According to the present invention, a collapsible core for a mould comprising an inner and an outer set of interdigitated segments which together define a continuous annulus and a tapering centre disposed within the said annulus to complete the surface of the collapsible core, the tapering centre being movable axially relative to both sets of segments and the sets of segments being further movable axially relative to one another, characterised in that the core comprises three assemblies movable relative to one another in the direction of the axis of the core, in which the first assembly supports the tapering centre the second assembly has a first supporting plate on which the first set of segments is mounted for radial movement, and the third assembly has a second supporting plate on which the second set of segments is mounted for radial movement, first guide means are provided connecting the first and second assemblies and causing the first set of segments to move radially on the first support plate in response to axial movement of the first assembly relative to the the second assembly, and second guide means are provided connecting the second and third assemblies and causing the second set of segments to move radially on the second support plate in response to axial movement of the second assembly relative to the the third assembly.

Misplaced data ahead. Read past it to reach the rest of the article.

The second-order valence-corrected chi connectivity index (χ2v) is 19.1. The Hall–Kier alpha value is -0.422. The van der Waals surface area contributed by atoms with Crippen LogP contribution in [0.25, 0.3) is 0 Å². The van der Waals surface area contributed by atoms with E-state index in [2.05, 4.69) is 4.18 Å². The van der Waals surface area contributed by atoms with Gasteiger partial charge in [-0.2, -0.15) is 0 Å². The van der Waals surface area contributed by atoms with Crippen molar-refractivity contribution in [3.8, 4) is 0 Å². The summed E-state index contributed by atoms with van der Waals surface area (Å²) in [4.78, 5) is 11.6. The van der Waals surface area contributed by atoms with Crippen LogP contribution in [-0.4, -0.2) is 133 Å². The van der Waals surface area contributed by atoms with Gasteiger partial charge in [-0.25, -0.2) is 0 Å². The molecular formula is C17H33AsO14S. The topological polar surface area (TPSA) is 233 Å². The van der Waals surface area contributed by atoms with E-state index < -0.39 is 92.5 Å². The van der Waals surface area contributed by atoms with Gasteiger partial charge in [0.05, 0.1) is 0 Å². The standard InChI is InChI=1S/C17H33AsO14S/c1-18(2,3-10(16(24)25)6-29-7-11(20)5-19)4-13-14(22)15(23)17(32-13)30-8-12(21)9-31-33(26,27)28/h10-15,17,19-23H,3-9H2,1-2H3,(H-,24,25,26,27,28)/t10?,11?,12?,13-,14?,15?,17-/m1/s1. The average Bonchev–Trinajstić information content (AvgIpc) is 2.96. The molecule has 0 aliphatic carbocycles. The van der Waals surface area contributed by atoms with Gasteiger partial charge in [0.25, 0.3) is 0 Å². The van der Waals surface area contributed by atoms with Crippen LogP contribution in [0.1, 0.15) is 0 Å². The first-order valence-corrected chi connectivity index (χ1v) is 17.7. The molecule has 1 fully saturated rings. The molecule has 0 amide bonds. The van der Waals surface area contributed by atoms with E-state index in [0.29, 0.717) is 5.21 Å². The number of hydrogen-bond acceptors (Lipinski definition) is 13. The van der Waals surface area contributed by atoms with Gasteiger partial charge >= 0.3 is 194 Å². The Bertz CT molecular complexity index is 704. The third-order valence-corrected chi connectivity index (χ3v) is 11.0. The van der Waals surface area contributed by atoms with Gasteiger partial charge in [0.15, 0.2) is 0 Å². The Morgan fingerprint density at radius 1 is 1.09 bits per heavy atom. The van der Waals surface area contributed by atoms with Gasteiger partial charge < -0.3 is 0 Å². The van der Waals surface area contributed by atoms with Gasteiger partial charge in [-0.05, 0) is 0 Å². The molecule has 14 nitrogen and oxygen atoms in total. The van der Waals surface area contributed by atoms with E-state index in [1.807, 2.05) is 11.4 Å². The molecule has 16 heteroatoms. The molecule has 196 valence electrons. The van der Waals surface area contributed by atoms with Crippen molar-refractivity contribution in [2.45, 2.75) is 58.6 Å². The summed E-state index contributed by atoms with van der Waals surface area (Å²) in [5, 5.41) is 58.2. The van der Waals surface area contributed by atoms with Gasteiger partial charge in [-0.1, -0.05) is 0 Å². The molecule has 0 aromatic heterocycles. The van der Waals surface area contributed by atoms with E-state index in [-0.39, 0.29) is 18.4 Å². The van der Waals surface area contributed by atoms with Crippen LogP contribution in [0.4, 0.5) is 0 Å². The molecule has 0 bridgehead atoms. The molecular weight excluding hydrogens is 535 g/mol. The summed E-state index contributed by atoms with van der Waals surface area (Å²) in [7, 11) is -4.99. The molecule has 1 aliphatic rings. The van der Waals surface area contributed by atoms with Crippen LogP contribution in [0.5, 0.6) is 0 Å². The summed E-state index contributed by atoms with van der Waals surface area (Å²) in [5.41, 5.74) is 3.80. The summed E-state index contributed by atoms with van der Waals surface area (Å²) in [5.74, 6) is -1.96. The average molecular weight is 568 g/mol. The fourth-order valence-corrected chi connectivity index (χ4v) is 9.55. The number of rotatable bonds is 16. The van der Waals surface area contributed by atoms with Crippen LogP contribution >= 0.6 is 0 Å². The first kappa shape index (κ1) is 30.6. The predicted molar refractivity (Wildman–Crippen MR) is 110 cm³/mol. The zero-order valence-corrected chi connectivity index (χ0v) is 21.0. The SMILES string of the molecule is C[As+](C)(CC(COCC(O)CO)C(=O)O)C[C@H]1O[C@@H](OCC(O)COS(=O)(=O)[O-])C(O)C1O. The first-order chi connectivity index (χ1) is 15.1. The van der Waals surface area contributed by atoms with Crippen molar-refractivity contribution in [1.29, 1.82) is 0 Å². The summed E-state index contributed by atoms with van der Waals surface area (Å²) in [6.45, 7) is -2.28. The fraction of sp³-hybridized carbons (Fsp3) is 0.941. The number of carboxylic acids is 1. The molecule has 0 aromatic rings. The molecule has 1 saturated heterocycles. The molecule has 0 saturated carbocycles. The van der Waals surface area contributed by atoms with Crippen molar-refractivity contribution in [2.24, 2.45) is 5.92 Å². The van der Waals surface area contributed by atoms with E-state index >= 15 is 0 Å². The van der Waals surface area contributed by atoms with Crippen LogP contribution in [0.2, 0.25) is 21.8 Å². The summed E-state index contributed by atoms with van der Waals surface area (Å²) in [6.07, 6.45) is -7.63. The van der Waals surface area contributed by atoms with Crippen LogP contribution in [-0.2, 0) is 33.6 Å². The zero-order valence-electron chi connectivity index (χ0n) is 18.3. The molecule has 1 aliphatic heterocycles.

Conveniently, the segments of said one set are tapered radially, being narrower nearer the circumference and are also tapered axially, being narrower nearer their free ends. By virtue of the axial as well as the radial taper of the first set of segments, the clearance afforded for the collapse of the segments of the other set is increased for a given relative displacement.
Advantageously, the assemblies are connected to one another by a mechanical mechanism capable of ensuring correct synchronisation of their relative movement. The mechanism for synchronising the movement of the assemblies may conveniently comprise a cam supported by the centre assembly and cam followers on arms, pivotably arranged in the manner of lazy tongues, on the other two assemblies. This simple mechanism linking the movements of the assemblies to one another enables the correct necessary synchronisation to be achieved economically and reliably.
Because the radial movement and the axial movement of the segments occur simultaneously, and because the centre is tapering rather than cylindrical, it is not necessary for the centre to clear the segments before the latter can commence radial movement, which is the case in the prior art arrangements in which the sets of segments are movable axially relative to one another. The radial collapse of the core is therefore no longer dependent upon the length of the core. A much shorter stroke suffices to clear the lip on the moulded article and the extent of movement necessary is determined solely by the depth of the lip to be cleared.
Furthermore, in contrast to the arrangements wherein the sets of segments always remain in the same axial plane as one another, the core of the invention permits the use of wedge segments of significantly greater thickness since the axial retraction of these segments enables their withdrawal without collision.
Because the segments are guided for radial movement and do not flex, the segments need not be of spring material and no limitation is placed on the extent of their deflection to clear the obstruction presented by the lip on the moulded article. As the segments move radially along their entire length, it is also of little consequence whether the lip on the article is near the open or closed end of the moulded article.